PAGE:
3. Use a third-party or custom application that lets you use secondary addresses as
the authoritative From address for outgoing messages. Products such as Ivasoft’s
ChooseFrom (http://www.ivasoft.biz/choosefrom.shtml) are implemented as
transport event sinks in Exchange 2003 and Exchange 2000 Server or as custom
transport agents in Exchange 2007, allowing users to select an authorized
secondary SMTP address to use in the From field. The recipient will receive the
message as though it were sent directly from the secondary address. This solution
is appealing for enterprises, because it’s managed on the server side without any
custom client configuration.
4. Allow POP3 or IMAP4 access to the Exchange server for the secondary supported
mailboxes. Users can then use Outlook for their primary mailboxes and Outlook
Express (or Windows Mail on Windows Vista) to access their secondary
mailboxes. For example, a user could use Outlook for his or her main mailbox
communication and use the secondary (non-Outlook) POP3 or IMAP4 client to
access another mailbox, such as HelpDesk. Alternatively, the POP3 or IMAP4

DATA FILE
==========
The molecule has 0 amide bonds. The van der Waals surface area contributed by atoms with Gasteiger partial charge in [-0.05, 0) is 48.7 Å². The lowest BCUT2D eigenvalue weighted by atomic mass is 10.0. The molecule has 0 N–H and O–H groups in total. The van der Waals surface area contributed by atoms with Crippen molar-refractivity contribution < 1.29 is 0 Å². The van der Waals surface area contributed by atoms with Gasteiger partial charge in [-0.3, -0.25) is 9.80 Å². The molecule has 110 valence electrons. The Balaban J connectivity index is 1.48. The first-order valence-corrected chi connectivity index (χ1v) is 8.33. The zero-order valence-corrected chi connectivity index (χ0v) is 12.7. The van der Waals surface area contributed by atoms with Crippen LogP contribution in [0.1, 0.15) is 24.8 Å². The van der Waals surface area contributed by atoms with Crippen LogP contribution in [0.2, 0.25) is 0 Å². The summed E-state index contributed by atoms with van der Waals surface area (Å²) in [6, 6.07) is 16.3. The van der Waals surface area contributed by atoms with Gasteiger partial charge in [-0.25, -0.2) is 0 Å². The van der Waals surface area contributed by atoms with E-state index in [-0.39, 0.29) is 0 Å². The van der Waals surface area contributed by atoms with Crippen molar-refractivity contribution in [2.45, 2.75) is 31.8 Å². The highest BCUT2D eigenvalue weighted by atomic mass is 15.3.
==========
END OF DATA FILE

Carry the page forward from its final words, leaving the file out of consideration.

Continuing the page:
account access can be added to the same Outlook profile that’s used to access the
mailbox with MAPI. The user must then change the account to send from
whenever trying to represent the secondary mailbox (e.g., HelpDesk).
5. If a user has a secondary proxy SMTP address assigned to his or her AD account,
you can create a POP3 or IMAP4 account in the user’s profile even though the
Exchange server might not be configured for Internet client protocols. This client-
side method lets the user send from an address using an alternate Internet email
account, even though that account doesn’t retrieve inbound messages.
For a user monitoring the Help desk with a secondary proxy address of
email@example.com, adding a POP3 account for the Help desk lets the user
send from the SMTP address firstname.lastname@example.org. By default, Exchange will